It’s time for an awkward conversation, guys, but I care about you and I want you to be educated on this important matter, so you’re just going to have to suck it up. Let’s talk about sex, baby. Let’s talk about you and me. Let’s talk about all the good things and the bad things…oops, got a little distracted by 90s hip hop there. But seriously, let’s talk about sex and how it’s used in stories.
Did I say used? Because I meant abused. Now don’t get me wrong. I’m not one of those prudes who thinks we should just ignore the activity that propagates our species and pretend we’re all the result of immaculate conception instead. I love a good sex scene as much as the next person, and I actually kind of pride myself on being unflappable when it comes to weird sex-related things in fiction. I spent a lot of time in the fan fiction world as a middle schooler; you get pretty immune after a while. My issue with the use of sex in books and movies has much less to do with the sex itself and much more to do with how utterly pointless sex scenes usually are.
Here’s the thing. When you’re writing, ideally, everything should either further the plot, or expand upon either characterization or an aspect of world building (yeah, I nested an either/or clause inside another either/or clause. Sentence structure. Come at me, bro). It doesn’t matter how lovely your sentence is if it isn’t actually relevant to the story (unless you’re Mervyn Peake). Unfortunately, most of the time, sex scenes seem to exist for the soul purpose of cheap commercial appeal. Instead of furthering the story, they squander it in favor of crass attempts at tantalization. Unless you are writing a romance novel (in which the point of the story is the sex), the sex should have a point. (Here’s another parenthetical aside in this paragraph! Parenthetical asides for everybody!)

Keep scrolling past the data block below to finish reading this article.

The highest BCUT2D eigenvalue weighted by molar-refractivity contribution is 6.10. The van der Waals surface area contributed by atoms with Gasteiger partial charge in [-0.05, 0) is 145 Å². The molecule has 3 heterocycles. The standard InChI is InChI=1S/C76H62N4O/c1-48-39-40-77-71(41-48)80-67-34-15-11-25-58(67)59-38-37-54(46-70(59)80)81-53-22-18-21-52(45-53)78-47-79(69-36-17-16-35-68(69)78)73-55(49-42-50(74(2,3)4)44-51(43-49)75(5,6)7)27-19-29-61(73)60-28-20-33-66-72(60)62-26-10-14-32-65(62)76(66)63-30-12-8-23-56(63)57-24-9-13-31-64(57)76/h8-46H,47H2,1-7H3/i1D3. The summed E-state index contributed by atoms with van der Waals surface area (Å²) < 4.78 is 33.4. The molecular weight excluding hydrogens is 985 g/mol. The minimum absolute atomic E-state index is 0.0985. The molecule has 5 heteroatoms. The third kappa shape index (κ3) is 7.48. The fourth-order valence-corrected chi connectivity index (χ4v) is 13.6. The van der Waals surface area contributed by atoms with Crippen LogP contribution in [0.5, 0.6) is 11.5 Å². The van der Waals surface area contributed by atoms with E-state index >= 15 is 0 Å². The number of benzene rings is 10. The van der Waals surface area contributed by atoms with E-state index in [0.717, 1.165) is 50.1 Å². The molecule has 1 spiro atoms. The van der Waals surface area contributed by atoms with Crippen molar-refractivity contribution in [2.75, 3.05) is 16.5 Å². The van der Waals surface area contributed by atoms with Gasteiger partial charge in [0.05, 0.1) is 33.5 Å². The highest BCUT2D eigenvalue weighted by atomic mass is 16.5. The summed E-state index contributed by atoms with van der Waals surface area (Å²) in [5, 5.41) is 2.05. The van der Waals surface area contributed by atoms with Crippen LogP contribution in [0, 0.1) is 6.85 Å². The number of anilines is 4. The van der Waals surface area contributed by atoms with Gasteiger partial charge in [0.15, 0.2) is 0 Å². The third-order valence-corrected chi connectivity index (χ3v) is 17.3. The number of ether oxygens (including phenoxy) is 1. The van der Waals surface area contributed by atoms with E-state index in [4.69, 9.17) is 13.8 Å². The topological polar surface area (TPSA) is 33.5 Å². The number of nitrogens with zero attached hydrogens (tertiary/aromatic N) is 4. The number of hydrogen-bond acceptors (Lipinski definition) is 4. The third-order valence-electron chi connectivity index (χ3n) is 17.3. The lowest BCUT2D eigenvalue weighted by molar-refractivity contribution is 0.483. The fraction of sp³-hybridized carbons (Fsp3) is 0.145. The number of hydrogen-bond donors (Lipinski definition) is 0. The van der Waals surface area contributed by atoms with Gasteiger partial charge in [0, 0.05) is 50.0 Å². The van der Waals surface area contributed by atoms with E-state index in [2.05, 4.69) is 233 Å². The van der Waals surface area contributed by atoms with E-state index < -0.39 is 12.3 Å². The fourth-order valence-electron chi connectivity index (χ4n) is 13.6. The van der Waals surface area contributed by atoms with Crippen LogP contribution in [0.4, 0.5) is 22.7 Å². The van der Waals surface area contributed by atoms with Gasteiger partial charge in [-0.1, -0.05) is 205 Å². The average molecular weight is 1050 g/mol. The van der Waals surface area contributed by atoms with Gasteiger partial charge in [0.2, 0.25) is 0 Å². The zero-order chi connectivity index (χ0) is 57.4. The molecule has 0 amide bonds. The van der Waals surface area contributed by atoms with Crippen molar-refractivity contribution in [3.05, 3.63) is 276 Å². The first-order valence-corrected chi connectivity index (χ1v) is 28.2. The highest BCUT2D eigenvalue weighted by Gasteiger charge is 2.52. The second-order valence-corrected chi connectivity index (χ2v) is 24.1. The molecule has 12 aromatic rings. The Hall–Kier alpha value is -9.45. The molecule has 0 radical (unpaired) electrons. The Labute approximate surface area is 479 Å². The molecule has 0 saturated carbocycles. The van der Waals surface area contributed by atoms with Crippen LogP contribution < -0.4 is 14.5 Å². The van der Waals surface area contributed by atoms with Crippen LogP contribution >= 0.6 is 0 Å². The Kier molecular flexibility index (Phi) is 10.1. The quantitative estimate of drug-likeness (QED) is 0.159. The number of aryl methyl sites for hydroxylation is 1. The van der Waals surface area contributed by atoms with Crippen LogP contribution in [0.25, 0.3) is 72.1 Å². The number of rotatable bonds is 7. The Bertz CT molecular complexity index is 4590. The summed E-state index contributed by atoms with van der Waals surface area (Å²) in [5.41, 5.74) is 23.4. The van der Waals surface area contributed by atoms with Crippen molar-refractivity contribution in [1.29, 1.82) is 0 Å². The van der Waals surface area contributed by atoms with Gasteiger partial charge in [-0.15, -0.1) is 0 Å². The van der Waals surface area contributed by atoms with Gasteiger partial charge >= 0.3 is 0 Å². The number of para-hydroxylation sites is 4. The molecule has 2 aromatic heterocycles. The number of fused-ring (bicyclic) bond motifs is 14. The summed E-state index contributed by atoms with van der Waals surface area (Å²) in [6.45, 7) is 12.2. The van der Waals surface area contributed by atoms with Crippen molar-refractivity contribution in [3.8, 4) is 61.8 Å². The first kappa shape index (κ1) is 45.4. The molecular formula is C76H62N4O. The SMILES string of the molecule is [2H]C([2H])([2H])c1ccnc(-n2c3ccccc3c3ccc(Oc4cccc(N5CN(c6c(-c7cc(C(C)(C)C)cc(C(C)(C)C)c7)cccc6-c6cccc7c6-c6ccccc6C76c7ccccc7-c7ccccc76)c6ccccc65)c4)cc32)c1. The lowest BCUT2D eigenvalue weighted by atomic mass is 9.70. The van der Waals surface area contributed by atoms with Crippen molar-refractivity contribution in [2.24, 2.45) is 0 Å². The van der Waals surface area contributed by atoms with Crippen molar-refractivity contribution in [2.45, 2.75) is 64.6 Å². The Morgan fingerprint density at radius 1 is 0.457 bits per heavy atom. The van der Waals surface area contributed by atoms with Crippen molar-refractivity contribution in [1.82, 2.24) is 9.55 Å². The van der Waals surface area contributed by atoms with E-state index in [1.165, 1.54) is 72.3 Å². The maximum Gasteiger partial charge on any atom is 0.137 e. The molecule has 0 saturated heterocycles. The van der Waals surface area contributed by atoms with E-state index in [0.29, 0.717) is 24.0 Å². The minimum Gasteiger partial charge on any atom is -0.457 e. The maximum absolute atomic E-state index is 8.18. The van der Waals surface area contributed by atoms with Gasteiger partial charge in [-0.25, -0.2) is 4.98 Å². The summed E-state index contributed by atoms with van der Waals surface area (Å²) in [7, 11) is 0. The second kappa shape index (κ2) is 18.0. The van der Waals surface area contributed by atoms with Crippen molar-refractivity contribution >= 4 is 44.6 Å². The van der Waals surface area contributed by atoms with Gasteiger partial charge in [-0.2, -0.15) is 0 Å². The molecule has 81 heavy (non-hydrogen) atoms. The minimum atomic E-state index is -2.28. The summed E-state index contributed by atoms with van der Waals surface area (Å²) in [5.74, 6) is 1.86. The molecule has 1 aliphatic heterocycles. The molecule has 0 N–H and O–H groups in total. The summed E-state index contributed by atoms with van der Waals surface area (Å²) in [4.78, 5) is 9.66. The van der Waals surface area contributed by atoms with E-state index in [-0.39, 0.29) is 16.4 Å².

And there are lots of sex scenes that do have a point! For example, I’ve just finished reading Chimera by Will Shetterly, which features an extended and detailed sex scene between the detective-protagonist and a police investigator who later turns out to be a robot. The scene exists to demonstrate how convincingly human these robots are–and also to poke fun at you for not noticing the hints when you go back and re-read it after the she’s-a-robot reveal. Sex scenes can also demonstrate lots of things about a character, like that he is lonely, or that she’s stuck-up, or that this couple is perfect for one another. It can be catharsis at the end of a long romantic arc plot. It can even be a microcosm of the larger society, demonstrating societal ideas about gender or sexuality or morality (coughcough Heinlein, but only about 10% of the time coughcough).
Reasons abound, so if you want to include sex scenes in your story, knock yourself out. Just make sure you know why you’re doing it. If someone asks you, “what is the point of this?” and your answer is, “uh…I like it?” then it probably isn’t furthering the story. It might still be good porn, though, if that’s what you’re after. Nothing wrong with that. Go ahead and write your porn. Just don’t pretend it’s Great Literature, because everyone can see right through that bullshit (again, COUGH. COUGH. HEINLEIN. COUGH).
On a related note: if your male protagonist either has sex with or references having had sex in the past with every single major female character, that is some hardcore objectifying. Lookin’ at you, Shetterly.
“His man lance prepared for duty.” –Naked Dragon, by Annette Blair